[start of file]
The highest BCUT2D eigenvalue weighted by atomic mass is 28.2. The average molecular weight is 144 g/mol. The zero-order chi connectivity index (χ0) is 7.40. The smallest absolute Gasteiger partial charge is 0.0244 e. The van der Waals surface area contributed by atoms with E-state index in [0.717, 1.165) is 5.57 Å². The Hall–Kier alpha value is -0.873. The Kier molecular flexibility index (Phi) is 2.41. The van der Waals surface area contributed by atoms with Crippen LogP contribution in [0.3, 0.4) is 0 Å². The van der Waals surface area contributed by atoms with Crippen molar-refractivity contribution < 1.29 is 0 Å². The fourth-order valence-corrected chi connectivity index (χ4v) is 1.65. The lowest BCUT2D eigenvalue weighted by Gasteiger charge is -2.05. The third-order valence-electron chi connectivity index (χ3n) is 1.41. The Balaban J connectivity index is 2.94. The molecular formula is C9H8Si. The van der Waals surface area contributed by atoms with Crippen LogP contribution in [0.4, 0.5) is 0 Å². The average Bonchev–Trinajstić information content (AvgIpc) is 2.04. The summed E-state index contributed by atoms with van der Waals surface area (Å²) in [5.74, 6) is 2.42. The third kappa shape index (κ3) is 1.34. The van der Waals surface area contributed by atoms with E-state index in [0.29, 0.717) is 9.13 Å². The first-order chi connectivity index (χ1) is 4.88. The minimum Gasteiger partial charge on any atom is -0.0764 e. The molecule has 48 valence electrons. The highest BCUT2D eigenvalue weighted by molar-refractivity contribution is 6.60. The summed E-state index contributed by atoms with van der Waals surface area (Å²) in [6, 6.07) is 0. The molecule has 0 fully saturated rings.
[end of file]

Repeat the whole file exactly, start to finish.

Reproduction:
The highest BCUT2D eigenvalue weighted by atomic mass is 28.2. The average molecular weight is 144 g/mol. The zero-order chi connectivity index (χ0) is 7.40. The smallest absolute Gasteiger partial charge is 0.0244 e. The van der Waals surface area contributed by atoms with E-state index in [0.717, 1.165) is 5.57 Å². The Hall–Kier alpha value is -0.873. The Kier molecular flexibility index (Phi) is 2.41. The van der Waals surface area contributed by atoms with Crippen LogP contribution in [0.3, 0.4) is 0 Å². The van der Waals surface area contributed by atoms with Crippen molar-refractivity contribution < 1.29 is 0 Å². The fourth-order valence-corrected chi connectivity index (χ4v) is 1.65. The lowest BCUT2D eigenvalue weighted by Gasteiger charge is -2.05. The third-order valence-electron chi connectivity index (χ3n) is 1.41. The Balaban J connectivity index is 2.94. The molecular formula is C9H8Si. The van der Waals surface area contributed by atoms with Crippen LogP contribution in [0.4, 0.5) is 0 Å². The average Bonchev–Trinajstić information content (AvgIpc) is 2.04. The summed E-state index contributed by atoms with van der Waals surface area (Å²) in [5.74, 6) is 2.42. The third kappa shape index (κ3) is 1.34. The van der Waals surface area contributed by atoms with E-state index in [0.29, 0.717) is 9.13 Å². The first-order chi connectivity index (χ1) is 4.88. The minimum Gasteiger partial charge on any atom is -0.0764 e. The molecule has 48 valence electrons. The highest BCUT2D eigenvalue weighted by molar-refractivity contribution is 6.60. The summed E-state index contributed by atoms with van der Waals surface area (Å²) in [6, 6.07) is 0. The molecule has 0 fully saturated rings.